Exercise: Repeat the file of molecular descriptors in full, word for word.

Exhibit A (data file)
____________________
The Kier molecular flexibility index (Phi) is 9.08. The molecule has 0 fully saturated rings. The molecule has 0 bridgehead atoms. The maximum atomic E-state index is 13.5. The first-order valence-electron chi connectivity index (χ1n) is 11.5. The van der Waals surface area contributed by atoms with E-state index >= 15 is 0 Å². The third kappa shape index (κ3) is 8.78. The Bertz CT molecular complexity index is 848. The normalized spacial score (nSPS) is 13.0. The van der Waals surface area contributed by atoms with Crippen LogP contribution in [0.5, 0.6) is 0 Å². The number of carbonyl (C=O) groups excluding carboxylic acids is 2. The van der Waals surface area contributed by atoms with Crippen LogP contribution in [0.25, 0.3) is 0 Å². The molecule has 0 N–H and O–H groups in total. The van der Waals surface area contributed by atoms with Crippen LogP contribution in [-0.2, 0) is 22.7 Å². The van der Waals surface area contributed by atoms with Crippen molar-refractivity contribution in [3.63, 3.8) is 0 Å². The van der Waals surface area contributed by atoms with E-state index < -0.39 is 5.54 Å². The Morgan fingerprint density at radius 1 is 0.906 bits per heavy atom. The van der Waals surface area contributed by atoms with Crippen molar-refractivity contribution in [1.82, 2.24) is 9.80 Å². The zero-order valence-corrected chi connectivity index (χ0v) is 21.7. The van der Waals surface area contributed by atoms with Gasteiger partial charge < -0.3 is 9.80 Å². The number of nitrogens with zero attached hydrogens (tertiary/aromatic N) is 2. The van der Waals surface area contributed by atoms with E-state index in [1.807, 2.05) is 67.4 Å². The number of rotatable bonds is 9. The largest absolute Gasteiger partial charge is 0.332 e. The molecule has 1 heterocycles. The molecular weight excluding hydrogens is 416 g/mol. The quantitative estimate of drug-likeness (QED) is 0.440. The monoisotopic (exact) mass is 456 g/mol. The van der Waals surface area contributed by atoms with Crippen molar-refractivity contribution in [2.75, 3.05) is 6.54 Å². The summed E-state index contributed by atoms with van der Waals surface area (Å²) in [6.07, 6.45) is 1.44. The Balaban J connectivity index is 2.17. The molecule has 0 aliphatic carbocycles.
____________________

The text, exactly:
The Kier molecular flexibility index (Phi) is 9.08. The molecule has 0 fully saturated rings. The molecule has 0 bridgehead atoms. The maximum atomic E-state index is 13.5. The first-order valence-electron chi connectivity index (χ1n) is 11.5. The van der Waals surface area contributed by atoms with E-state index >= 15 is 0 Å². The third kappa shape index (κ3) is 8.78. The Bertz CT molecular complexity index is 848. The normalized spacial score (nSPS) is 13.0. The van der Waals surface area contributed by atoms with Crippen LogP contribution in [0.5, 0.6) is 0 Å². The number of carbonyl (C=O) groups excluding carboxylic acids is 2. The van der Waals surface area contributed by atoms with Crippen LogP contribution in [0.25, 0.3) is 0 Å². The molecule has 0 N–H and O–H groups in total. The van der Waals surface area contributed by atoms with Crippen LogP contribution in [-0.2, 0) is 22.7 Å². The van der Waals surface area contributed by atoms with Crippen molar-refractivity contribution in [3.63, 3.8) is 0 Å². The van der Waals surface area contributed by atoms with E-state index < -0.39 is 5.54 Å². The Morgan fingerprint density at radius 1 is 0.906 bits per heavy atom. The van der Waals surface area contributed by atoms with Crippen molar-refractivity contribution in [1.82, 2.24) is 9.80 Å². The zero-order valence-corrected chi connectivity index (χ0v) is 21.7. The van der Waals surface area contributed by atoms with Gasteiger partial charge < -0.3 is 9.80 Å². The number of nitrogens with zero attached hydrogens (tertiary/aromatic N) is 2. The van der Waals surface area contributed by atoms with E-state index in [1.807, 2.05) is 67.4 Å². The number of rotatable bonds is 9. The largest absolute Gasteiger partial charge is 0.332 e. The molecule has 1 heterocycles. The molecular weight excluding hydrogens is 416 g/mol. The quantitative estimate of drug-likeness (QED) is 0.440. The monoisotopic (exact) mass is 456 g/mol. The van der Waals surface area contributed by atoms with Crippen molar-refractivity contribution in [2.75, 3.05) is 6.54 Å². The summed E-state index contributed by atoms with van der Waals surface area (Å²) in [6.07, 6.45) is 1.44. The Balaban J connectivity index is 2.17. The molecule has 0 aliphatic carbocycles.